Turning away from God because a Christian hurt you is like blaming your spouses parents because your spouse did something wrong. Most likely, their parents taught them better and they would be on your side anyway. Isn’t it odd that when people act in defiance of God… we blame God? When a Christian gossips and says hurtful things, they are ignoring the love and wisdom of God. And our reaction is to flee from God, the very one who says, ‘don’t gossip and say hurtful things’.
I don’t want to encourage church hopping, but some people need to find a church home. A community of believers that will accept you the same way God does… Just as you are. That doesn’t mean you don’t have some work to do and some changes to make. It means that they won’t judge your past. It means they understand that they are sinners too. Ultimately it means that they want to walk with you and share burdens along the way.
Why? We need the church just like we need our Adam or Eve. We are in-wired with a need for community. There are actually churches out there for atheists, satanists, and all manner of commonality that does not center around God. We know we need each other, we just forget why. When it makes absolutely no sense at all, we find ways to gather together in any semblance of likeness that we can muster.
Why can we forgive our exes, but we hold God eternally guilty? Why can we give a free pass to humanity, and forever condemn the church? Hurt after hurt we go to jobs that don’t appreciate us, seek friends that don’t honor us, and commune with strangers who don’t love us… but the God that defined love and created companions just for us gets a hard pass. We use terms like “never”. I will never let the church hurt me again. I heard someone say to their 4th wife.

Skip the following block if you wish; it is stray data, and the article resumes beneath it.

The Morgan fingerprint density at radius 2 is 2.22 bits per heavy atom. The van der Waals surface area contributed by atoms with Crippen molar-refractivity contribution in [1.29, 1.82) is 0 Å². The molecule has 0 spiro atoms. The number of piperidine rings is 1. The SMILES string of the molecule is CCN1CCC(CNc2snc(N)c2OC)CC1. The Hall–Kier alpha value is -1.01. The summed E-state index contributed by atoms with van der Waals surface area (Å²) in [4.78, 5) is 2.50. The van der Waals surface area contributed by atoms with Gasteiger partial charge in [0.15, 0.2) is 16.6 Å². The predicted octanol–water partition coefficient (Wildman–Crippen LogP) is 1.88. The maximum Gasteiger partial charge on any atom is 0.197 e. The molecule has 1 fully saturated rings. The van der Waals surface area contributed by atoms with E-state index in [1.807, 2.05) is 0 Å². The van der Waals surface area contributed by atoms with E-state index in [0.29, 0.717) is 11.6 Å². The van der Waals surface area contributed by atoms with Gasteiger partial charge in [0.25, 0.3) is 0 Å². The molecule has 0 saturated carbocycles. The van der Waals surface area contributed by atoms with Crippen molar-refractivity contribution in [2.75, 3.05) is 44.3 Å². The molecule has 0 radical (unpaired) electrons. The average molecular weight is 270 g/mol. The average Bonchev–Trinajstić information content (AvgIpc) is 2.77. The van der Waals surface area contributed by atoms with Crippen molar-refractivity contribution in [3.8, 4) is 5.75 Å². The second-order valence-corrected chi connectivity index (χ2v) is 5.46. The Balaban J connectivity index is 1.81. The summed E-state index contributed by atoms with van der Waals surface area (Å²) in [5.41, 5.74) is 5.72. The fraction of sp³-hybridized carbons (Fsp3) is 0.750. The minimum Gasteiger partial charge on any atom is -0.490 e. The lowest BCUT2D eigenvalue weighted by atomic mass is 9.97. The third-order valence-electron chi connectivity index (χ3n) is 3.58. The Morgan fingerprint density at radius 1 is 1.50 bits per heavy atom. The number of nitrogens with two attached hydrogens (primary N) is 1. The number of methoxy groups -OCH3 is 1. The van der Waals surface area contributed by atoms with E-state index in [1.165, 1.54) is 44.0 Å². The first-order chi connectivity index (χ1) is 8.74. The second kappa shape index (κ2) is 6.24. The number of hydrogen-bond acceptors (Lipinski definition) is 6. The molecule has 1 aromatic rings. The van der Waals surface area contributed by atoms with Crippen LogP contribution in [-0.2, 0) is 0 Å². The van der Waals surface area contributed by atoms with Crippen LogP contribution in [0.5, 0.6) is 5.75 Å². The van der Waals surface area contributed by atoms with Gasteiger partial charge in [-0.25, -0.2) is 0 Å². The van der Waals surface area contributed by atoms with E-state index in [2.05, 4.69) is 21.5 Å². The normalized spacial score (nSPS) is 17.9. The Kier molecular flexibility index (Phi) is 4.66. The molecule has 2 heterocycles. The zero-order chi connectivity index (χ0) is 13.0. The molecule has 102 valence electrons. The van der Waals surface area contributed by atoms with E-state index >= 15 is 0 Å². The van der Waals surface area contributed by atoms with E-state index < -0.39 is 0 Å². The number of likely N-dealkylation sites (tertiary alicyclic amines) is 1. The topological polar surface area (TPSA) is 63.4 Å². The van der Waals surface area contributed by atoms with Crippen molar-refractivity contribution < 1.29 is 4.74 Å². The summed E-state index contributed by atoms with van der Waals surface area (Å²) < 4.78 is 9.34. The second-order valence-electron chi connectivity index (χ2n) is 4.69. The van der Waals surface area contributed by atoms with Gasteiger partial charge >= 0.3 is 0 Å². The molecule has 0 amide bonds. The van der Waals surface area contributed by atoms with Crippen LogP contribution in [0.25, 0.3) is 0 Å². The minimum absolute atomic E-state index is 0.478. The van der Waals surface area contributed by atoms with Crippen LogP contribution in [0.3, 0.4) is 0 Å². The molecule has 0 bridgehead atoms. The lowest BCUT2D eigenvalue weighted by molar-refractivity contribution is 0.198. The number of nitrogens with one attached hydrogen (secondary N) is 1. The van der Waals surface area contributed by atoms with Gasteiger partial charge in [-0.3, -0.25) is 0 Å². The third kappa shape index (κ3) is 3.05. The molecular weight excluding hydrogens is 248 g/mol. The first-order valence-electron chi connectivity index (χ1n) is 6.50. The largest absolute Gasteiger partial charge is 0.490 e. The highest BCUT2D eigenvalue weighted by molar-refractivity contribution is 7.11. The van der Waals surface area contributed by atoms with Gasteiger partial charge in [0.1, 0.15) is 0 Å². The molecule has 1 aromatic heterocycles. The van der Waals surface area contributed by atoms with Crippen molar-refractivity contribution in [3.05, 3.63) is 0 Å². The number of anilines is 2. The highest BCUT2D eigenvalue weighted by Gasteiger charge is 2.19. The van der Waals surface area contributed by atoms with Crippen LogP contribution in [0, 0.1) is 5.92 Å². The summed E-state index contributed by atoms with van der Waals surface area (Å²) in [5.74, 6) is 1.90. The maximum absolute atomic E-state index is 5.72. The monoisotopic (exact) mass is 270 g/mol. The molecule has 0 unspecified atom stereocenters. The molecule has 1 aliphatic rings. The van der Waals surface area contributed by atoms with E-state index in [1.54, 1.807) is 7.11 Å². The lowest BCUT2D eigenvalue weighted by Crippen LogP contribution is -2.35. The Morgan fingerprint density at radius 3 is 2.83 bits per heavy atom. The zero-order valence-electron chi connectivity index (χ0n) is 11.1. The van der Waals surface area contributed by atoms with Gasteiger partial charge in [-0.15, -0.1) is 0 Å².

God doesn’t need a second chance. He needs the first chance. Our best chance. Your relationship with us humans will always have its ups and downs. One of the problems with going ‘into’ a church is it puts too much emphasis on the people in it. If we seek God first, every thing else seems to fall into place rather nicely.
Matthew 6:33 ESV
But seek first the kingdom of God and his righteousness, and all these things will be added to you
I don’t want to be an example of the church. Especially when I’m driving. Oh how the hatred flows when I’m in the car. No blinkers, late mergers, getting cut off, slow drivers in the wrong lane, speeders, tailgaters, If you are in another car around, I may not like you very much. I don’t like this about myself… how I let the rage step in when people drive like jerks… but it happens. And I don’t want God to be held accountable for when I mess up. And I don’t want anyone else to be either.
If I dressed up like Tom Hanks and did an impersonation of him, but it was terrible, would you stop watching his movies? Would you blame him because you didn’t like the work I did? This works both ways when it comes to Christianity. Not only is it odd to blame God when others are doing poor impressions of Him, but it’s not good when we ourselves claim Christ and then don’t act like Him at all, knowing how the world will react.
So I’d like to make a recommendation. Clean the slate. Has God wronged you? Or has a fallen world taken its toll? Crack the pages of your Bible, open your heart to it’s author. Seek His followers as equal companion and sinner. And, don’t walk away from the cure to the pain you are feeling. I know how happy I am that I dated again. It let me find my wife and life has never been better. Plus I get to remind her that she dumped me and that has its advantages too!